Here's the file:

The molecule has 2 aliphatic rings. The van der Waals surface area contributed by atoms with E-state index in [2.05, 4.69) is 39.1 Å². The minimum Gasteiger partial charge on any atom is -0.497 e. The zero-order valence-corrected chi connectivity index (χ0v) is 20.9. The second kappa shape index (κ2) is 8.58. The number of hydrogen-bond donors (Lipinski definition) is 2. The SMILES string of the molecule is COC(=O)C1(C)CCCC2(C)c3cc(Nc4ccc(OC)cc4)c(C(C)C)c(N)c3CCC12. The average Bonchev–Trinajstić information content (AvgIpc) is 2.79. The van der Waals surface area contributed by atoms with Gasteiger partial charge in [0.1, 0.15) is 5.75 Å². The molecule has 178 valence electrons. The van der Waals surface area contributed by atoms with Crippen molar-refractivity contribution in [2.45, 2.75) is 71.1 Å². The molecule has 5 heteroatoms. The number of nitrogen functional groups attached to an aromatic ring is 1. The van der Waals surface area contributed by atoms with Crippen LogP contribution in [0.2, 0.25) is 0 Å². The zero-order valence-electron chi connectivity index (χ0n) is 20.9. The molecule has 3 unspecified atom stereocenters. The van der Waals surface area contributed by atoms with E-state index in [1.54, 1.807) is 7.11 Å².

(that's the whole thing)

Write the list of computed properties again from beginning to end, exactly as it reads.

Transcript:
The molecule has 2 aliphatic rings. The van der Waals surface area contributed by atoms with E-state index in [2.05, 4.69) is 39.1 Å². The minimum Gasteiger partial charge on any atom is -0.497 e. The zero-order valence-corrected chi connectivity index (χ0v) is 20.9. The second kappa shape index (κ2) is 8.58. The number of hydrogen-bond donors (Lipinski definition) is 2. The SMILES string of the molecule is COC(=O)C1(C)CCCC2(C)c3cc(Nc4ccc(OC)cc4)c(C(C)C)c(N)c3CCC12. The average Bonchev–Trinajstić information content (AvgIpc) is 2.79. The van der Waals surface area contributed by atoms with Gasteiger partial charge in [0.1, 0.15) is 5.75 Å². The molecule has 178 valence electrons. The van der Waals surface area contributed by atoms with Crippen molar-refractivity contribution in [2.45, 2.75) is 71.1 Å². The molecule has 5 heteroatoms. The number of nitrogen functional groups attached to an aromatic ring is 1. The van der Waals surface area contributed by atoms with Crippen LogP contribution in [0.2, 0.25) is 0 Å². The zero-order valence-electron chi connectivity index (χ0n) is 20.9. The molecule has 3 unspecified atom stereocenters. The van der Waals surface area contributed by atoms with E-state index in [1.54, 1.807) is 7.11 Å².